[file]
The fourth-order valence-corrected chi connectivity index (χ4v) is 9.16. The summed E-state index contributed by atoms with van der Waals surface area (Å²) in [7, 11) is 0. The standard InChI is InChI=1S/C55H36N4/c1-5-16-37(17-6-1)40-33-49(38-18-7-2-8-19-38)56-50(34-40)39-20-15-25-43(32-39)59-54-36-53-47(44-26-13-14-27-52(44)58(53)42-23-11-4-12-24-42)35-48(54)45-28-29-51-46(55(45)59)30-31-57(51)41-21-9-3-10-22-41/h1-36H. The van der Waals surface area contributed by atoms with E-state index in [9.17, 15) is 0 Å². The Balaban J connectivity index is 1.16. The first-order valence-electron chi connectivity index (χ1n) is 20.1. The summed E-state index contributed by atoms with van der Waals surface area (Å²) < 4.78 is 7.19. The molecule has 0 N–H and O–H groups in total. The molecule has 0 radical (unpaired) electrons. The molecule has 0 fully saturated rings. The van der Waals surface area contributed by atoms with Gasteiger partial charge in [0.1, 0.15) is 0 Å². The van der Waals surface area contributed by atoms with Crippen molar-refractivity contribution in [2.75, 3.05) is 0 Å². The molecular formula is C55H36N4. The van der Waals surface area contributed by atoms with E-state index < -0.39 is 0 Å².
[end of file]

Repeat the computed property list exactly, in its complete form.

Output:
The fourth-order valence-corrected chi connectivity index (χ4v) is 9.16. The summed E-state index contributed by atoms with van der Waals surface area (Å²) in [7, 11) is 0. The standard InChI is InChI=1S/C55H36N4/c1-5-16-37(17-6-1)40-33-49(38-18-7-2-8-19-38)56-50(34-40)39-20-15-25-43(32-39)59-54-36-53-47(44-26-13-14-27-52(44)58(53)42-23-11-4-12-24-42)35-48(54)45-28-29-51-46(55(45)59)30-31-57(51)41-21-9-3-10-22-41/h1-36H. The van der Waals surface area contributed by atoms with E-state index in [9.17, 15) is 0 Å². The Balaban J connectivity index is 1.16. The first-order valence-electron chi connectivity index (χ1n) is 20.1. The summed E-state index contributed by atoms with van der Waals surface area (Å²) < 4.78 is 7.19. The molecule has 0 N–H and O–H groups in total. The molecule has 0 radical (unpaired) electrons. The molecule has 0 fully saturated rings. The van der Waals surface area contributed by atoms with Gasteiger partial charge in [0.1, 0.15) is 0 Å². The van der Waals surface area contributed by atoms with Crippen molar-refractivity contribution in [2.75, 3.05) is 0 Å². The molecular formula is C55H36N4. The van der Waals surface area contributed by atoms with E-state index < -0.39 is 0 Å².